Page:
The slap of small shoes on the tile interrupted them. After classes got out, there were hardly any kids still in the school building. The sound of one child running echoed down the hall, coming closer. The teacher rose. The woman shifted her attention to the doorway, and Daria Glapion skidded through it.
The girl's breath was rushed, her face flushed. The long, tight braids of her hair glowed. She wore a green skirt and a white blouse that looked more like an adult's clothes cut small than something a child would wear. If there was fear in the girl's expression, it was no more than what the teacher expected from a child who'd come late to her appointment. He smiled.
"Daria?" he said. "This is Karen Black. She's the woman who wanted to talk with you."
The FBI agent came forward. Daria swallowed once, then nodded to her and smiled theatrically.
"I do hope you'll forgive my being tardy," Daria said, with an affected formality. Her voice was so adult, she almost sounded British. "I meant to be here before, but my sister was eaten by a snake."
He shot a glance at the woman. That's the kind of thing we hear all the time. But the FBI agent was fixed on Daria, the pale eyes suddenly soft and friendly, the smile warm and gentle. She knelt a little to put herself at Daria's height. Daria's smile and posture kept their formality, but he saw the girl's eyes flicker.
"Can I ask you a question, Daria?" the woman said.
"But of course."
"The snake. The one that ate your sister? What color was it?"
The shock on Daria's face was startling. The false air of sophistication vanished; her eyes went round and her skin ashen. The teacher stepped forward with the sense that something dangerous had happened, but didn't know who he should protect or from what. The FBI agent's expression was soft and reassuring and maternal. Her pale eyes had the hint of a smile at the corners.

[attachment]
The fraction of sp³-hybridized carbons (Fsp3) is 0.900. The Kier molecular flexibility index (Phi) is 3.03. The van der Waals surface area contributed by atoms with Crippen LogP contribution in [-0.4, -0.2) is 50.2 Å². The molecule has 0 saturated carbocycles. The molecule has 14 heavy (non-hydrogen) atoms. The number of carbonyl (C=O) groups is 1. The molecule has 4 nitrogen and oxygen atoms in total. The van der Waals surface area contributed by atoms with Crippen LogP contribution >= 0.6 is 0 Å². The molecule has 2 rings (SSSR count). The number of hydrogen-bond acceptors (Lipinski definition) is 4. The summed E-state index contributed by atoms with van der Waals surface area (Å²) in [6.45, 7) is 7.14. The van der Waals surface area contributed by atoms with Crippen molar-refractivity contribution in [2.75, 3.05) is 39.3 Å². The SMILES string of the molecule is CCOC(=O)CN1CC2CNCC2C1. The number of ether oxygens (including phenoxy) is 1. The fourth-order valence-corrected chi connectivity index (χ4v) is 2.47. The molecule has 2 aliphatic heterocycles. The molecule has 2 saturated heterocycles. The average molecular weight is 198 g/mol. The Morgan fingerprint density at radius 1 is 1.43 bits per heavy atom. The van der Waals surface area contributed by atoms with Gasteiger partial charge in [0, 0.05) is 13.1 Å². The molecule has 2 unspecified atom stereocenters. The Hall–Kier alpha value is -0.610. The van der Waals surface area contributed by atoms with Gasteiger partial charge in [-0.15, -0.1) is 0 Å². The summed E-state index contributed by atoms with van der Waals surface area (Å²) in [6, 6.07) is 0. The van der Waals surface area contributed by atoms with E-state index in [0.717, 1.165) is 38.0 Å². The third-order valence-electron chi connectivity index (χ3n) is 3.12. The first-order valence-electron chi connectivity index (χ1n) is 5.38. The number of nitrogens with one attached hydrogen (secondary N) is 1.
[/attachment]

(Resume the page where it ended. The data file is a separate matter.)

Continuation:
"It's okay," the woman said. "You're okay. You can tell me."
"It was shiny," Daria said. She sounded terribly young.
The woman nodded, as if the two of them had said aloud something they both already knew. She took a deep breath and let it out slowly, the sound of it loud enough to carry. It was a trick, breathing like that, he thought. She's trying to keep the girl from panicking.
"Okay," the woman said. "I need to ask you something else, honey. And it's very very important that you tell me the truth, all right? It's okay. No one's going to hurt you. It's okay to tell me the truth. You understand?"
There was a pause. He could see Daria's pulse racing in the hollow of her neck. She nodded.
"Do you believe me?" the woman asked gently.
Daria nodded again. The woman reached out and took the girl's small, dark hand in both of her pale ones. Daria's breath was fast, her face bloodless. He almost spoke to break the unbearable tension in the air, but something held him back.
"These things that you're telling me," the woman said. "Have they happened yet?"
The teacher leaned forward.
"No," Daria whispered.
The woman rose to her feet, her expression closed and tight. Where a moment before she had been soft and gentle and welcoming, now she was solid and businesslike. Daria took a step backward, biting her lip as if she could take the word back.
"I have to go," the woman said.
"What-" the teacher began.
"I have to go right now."